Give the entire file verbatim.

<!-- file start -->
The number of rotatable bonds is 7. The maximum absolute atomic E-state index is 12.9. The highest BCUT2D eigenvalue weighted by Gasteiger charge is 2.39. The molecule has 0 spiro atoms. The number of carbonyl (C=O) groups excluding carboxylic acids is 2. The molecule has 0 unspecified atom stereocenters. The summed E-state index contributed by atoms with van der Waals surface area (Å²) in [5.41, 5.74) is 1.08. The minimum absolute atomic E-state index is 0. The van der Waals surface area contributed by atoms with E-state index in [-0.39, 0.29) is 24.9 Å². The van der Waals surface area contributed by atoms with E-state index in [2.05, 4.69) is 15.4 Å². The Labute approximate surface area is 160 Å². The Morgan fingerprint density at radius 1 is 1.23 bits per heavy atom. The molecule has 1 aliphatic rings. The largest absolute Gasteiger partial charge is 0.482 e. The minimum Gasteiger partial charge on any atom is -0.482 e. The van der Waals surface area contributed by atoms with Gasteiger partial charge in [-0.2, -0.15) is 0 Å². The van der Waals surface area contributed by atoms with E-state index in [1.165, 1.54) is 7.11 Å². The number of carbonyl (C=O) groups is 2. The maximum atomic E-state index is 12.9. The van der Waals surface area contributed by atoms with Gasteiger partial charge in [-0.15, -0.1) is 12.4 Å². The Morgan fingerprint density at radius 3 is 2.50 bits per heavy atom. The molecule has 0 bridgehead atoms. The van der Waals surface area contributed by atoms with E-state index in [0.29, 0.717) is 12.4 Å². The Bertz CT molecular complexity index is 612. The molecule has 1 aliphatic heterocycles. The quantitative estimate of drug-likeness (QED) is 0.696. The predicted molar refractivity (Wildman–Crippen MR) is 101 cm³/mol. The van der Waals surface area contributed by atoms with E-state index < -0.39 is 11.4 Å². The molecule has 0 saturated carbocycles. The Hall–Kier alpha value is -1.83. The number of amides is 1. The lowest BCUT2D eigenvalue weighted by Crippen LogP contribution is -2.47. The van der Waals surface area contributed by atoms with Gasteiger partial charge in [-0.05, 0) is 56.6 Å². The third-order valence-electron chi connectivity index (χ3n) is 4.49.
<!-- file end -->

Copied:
The number of rotatable bonds is 7. The maximum absolute atomic E-state index is 12.9. The highest BCUT2D eigenvalue weighted by Gasteiger charge is 2.39. The molecule has 0 spiro atoms. The number of carbonyl (C=O) groups excluding carboxylic acids is 2. The molecule has 0 unspecified atom stereocenters. The summed E-state index contributed by atoms with van der Waals surface area (Å²) in [5.41, 5.74) is 1.08. The minimum absolute atomic E-state index is 0. The van der Waals surface area contributed by atoms with E-state index in [-0.39, 0.29) is 24.9 Å². The van der Waals surface area contributed by atoms with E-state index in [2.05, 4.69) is 15.4 Å². The Labute approximate surface area is 160 Å². The Morgan fingerprint density at radius 1 is 1.23 bits per heavy atom. The molecule has 1 aliphatic rings. The largest absolute Gasteiger partial charge is 0.482 e. The minimum Gasteiger partial charge on any atom is -0.482 e. The van der Waals surface area contributed by atoms with Gasteiger partial charge in [-0.2, -0.15) is 0 Å². The van der Waals surface area contributed by atoms with E-state index in [1.165, 1.54) is 7.11 Å². The number of carbonyl (C=O) groups is 2. The maximum atomic E-state index is 12.9. The van der Waals surface area contributed by atoms with Gasteiger partial charge in [-0.15, -0.1) is 12.4 Å². The Morgan fingerprint density at radius 3 is 2.50 bits per heavy atom. The molecule has 0 bridgehead atoms. The van der Waals surface area contributed by atoms with E-state index in [0.29, 0.717) is 12.4 Å². The Bertz CT molecular complexity index is 612. The molecule has 1 aliphatic heterocycles. The quantitative estimate of drug-likeness (QED) is 0.696. The predicted molar refractivity (Wildman–Crippen MR) is 101 cm³/mol. The van der Waals surface area contributed by atoms with E-state index < -0.39 is 11.4 Å². The molecule has 0 saturated carbocycles. The Hall–Kier alpha value is -1.83. The number of amides is 1. The lowest BCUT2D eigenvalue weighted by Crippen LogP contribution is -2.47. The van der Waals surface area contributed by atoms with Gasteiger partial charge in [-0.05, 0) is 56.6 Å². The third-order valence-electron chi connectivity index (χ3n) is 4.49.